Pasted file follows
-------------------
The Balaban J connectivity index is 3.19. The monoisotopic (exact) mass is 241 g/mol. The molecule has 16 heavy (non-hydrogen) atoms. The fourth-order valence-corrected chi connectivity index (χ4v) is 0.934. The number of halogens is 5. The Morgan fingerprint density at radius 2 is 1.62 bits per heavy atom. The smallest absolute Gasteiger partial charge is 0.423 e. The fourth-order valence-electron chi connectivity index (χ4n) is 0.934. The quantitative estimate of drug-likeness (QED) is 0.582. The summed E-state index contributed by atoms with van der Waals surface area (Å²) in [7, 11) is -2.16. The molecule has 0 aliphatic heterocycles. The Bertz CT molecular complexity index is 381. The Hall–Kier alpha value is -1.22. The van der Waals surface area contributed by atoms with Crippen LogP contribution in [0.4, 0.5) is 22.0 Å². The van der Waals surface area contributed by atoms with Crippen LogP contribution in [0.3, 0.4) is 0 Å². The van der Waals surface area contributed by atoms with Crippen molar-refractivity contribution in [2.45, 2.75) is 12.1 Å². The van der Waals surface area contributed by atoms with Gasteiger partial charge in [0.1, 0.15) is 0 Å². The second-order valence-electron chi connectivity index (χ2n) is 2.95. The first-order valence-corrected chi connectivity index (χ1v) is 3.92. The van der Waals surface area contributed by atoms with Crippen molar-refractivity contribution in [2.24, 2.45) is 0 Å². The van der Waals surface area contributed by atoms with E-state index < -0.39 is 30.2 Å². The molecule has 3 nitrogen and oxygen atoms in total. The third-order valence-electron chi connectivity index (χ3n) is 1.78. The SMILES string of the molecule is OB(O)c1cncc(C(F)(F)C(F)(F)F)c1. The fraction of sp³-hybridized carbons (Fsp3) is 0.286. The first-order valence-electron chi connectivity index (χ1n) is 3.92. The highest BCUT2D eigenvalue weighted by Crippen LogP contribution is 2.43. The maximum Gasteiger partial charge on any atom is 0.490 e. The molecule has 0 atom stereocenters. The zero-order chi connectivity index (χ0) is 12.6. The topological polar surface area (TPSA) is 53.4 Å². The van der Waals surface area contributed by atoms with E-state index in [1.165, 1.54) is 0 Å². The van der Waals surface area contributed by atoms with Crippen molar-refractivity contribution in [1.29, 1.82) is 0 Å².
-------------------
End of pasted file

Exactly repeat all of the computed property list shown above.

The Balaban J connectivity index is 3.19. The monoisotopic (exact) mass is 241 g/mol. The molecule has 16 heavy (non-hydrogen) atoms. The fourth-order valence-corrected chi connectivity index (χ4v) is 0.934. The number of halogens is 5. The Morgan fingerprint density at radius 2 is 1.62 bits per heavy atom. The smallest absolute Gasteiger partial charge is 0.423 e. The fourth-order valence-electron chi connectivity index (χ4n) is 0.934. The quantitative estimate of drug-likeness (QED) is 0.582. The summed E-state index contributed by atoms with van der Waals surface area (Å²) in [7, 11) is -2.16. The molecule has 0 aliphatic heterocycles. The Bertz CT molecular complexity index is 381. The Hall–Kier alpha value is -1.22. The van der Waals surface area contributed by atoms with Crippen LogP contribution in [0.4, 0.5) is 22.0 Å². The van der Waals surface area contributed by atoms with Crippen LogP contribution in [0.3, 0.4) is 0 Å². The van der Waals surface area contributed by atoms with Crippen molar-refractivity contribution in [2.45, 2.75) is 12.1 Å². The van der Waals surface area contributed by atoms with Gasteiger partial charge in [0.1, 0.15) is 0 Å². The second-order valence-electron chi connectivity index (χ2n) is 2.95. The first-order valence-corrected chi connectivity index (χ1v) is 3.92. The van der Waals surface area contributed by atoms with Crippen molar-refractivity contribution in [2.24, 2.45) is 0 Å². The van der Waals surface area contributed by atoms with E-state index < -0.39 is 30.2 Å². The molecule has 3 nitrogen and oxygen atoms in total. The third-order valence-electron chi connectivity index (χ3n) is 1.78. The SMILES string of the molecule is OB(O)c1cncc(C(F)(F)C(F)(F)F)c1. The fraction of sp³-hybridized carbons (Fsp3) is 0.286. The first-order valence-electron chi connectivity index (χ1n) is 3.92. The highest BCUT2D eigenvalue weighted by Crippen LogP contribution is 2.43. The maximum Gasteiger partial charge on any atom is 0.490 e. The molecule has 0 atom stereocenters. The zero-order chi connectivity index (χ0) is 12.6. The topological polar surface area (TPSA) is 53.4 Å². The van der Waals surface area contributed by atoms with E-state index in [1.165, 1.54) is 0 Å². The van der Waals surface area contributed by atoms with Crippen molar-refractivity contribution in [1.29, 1.82) is 0 Å².